Planning cycling trips with a map is as enjoyable as doing the cycle itself.
I spend hours staring at my map of Scotland. I look for roads that I have never cycled on. I wonder what it is like to be on those roads and what the scenery is like. I go into a dream world of undiscovered parts of Scotland, new things to see and new people to meet. I can travel in my imagination and have an adventure without even being there.
Sometimes when I go to bed I choose to look at my map instead of reading a book. I get so excited about the roads and where they can take me on my bicycle. I stare at the map until I can no longer prevent my eyelids winning their battle to close over. Sometimes I wake up in the morning and the map is still resting on my lap.
My joy of maps was shared by the travel writer and explorer Rosita Forbes (1890-1967). Her eloquent quote makes me tingle with excitement because it so perfectly captures those feelings of wonder when looking at a map:
“That is the charm of a map.It represents the other side of the horizon where everything is possible. It has the magic of anticipation without the toil and sweat of realizations.The greatest romance ever written pales before the possibilities of adventure that lie in the faint blue trails from sea to sea. The perfect journey is never finished, the goal is always just right across the next river, round the shoulder of the next mountain. There is always one more track to follow, one more mirage to explore. Achievement is the price which the wanderer pays for the right to venture.”
“…the magic of anticipation without the toil and sweat of realizations.”
This is very true! Looking at a map it is virtually impossible to discern what it is really like to be there. I can form a romantic picture in my head that does not always take account of punctures, torrential rain, killer hills and other “toil” that a cyclist can face.
I am particularly attracted to the “white” roads on the map. The roads that do not have a letter and number designation. The “nothing” roads. Many of these roads appear to serve no practical use for the average car driver as they serve no place of sizeable population. In fact, it almost seems that these roads were put there for the purpose of cyclists to enjoy the countryside. Scotland has plenty of such roads and I came across the ultimate “nothing” road when spending one of my evenings staring at the map.
I was following the Far North railway line looking for train stations that serviced isolated roads. I came across Altnabreac station in Caithness and a big grin appeared on my face when I saw the single “white” road travelling from the station into nowhere. There was only one place marked on the road- Dalnawillan Lodge. Nothing else until the road emerged out of the wilderness and eventually connected with routes heading to Wick.
I had to go there!
There was every possibility that I could have this road all to myself. I discovered that Altnabreac train station is the 8th least used in Britain. I found out that the one place the road seemed to serve- Dalnawillan Lodge- was closed down. It had been a Victorian hunting lodge, but is now boarded up. I managed to find a photo of this abandoned lodge and this conjured up pictures of once grand banquets after shooting parties in the wilderness.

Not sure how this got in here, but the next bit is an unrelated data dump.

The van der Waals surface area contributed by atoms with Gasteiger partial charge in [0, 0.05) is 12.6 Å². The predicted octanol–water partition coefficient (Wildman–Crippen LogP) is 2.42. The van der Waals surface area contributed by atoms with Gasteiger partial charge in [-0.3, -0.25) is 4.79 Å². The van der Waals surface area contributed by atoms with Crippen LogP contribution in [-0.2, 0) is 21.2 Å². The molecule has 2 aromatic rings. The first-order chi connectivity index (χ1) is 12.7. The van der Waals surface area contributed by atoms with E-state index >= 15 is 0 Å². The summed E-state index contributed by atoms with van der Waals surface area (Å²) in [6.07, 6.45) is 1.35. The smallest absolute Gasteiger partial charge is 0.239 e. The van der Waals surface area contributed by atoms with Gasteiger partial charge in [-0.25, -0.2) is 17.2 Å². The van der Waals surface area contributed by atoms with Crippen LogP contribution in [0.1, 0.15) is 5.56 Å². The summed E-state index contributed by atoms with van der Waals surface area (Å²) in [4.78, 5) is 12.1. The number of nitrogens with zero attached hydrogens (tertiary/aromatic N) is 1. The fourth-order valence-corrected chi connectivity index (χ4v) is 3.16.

I booked my train tickets and talked excitedly to friends and family about this fabulous road I had seen on a map. I think some thought I was crazy to be this enthusiastic about a road. It’s just a road, big deal! But they didn’t get it. In a world where almost everywhere has been explored there is little opportunity to capture that feeling of being the first there, or one of few who have been there. Finding that road on my map captured that excitement of the undiscovered and the opportunity to feel what Rosita Forbes felt.
A final word
I was going to include a Google map of this road, but it does not look nearly as exciting as it does on a paper map. You really need to be able to see the road in relation to the surroundings and remoteness of the area and this is much better seen on a full page road atlas. It is even better if it is a used map and has some smears, watermarks and folds like mine does now. The map came with me to Altnabreac and these marks are the story of our journey.
I plan to write about my experiences on this road and post it on the website. In the meantime have a look at Altnabreac the next time you pick up a road atlas. You might just feel the same excitement.
Problems on the railways ruin my plans, but divert me to sixth century standing stones in the snow.
At Aberdeen station disaster struck. I tried to board my train to Inverurie and could not get on. People were squeezed up to the doors and stared back at me and my fully loaded bicycle, most probably thinking, “no chance!”
I did the walk of shame back down the length of train, aware of being watched from the packed carriages. “I’ll get the next one!” I called out cheerily to the guard standing on the platform, trying to hide my disappointment and embarrassment.
“Trespasser mate. On the line between Dyce and Inverurie. The train before was cancelled, like. They’re all piled onto this one now. Don’t know when we’ll get away. “ The guard delivered this information with a cheery voice and a smile as if telling his mates down the pub that his team had just won the match. He really didn’t seem bothered by it all and it made me determined to show him that I was equally relaxed about it.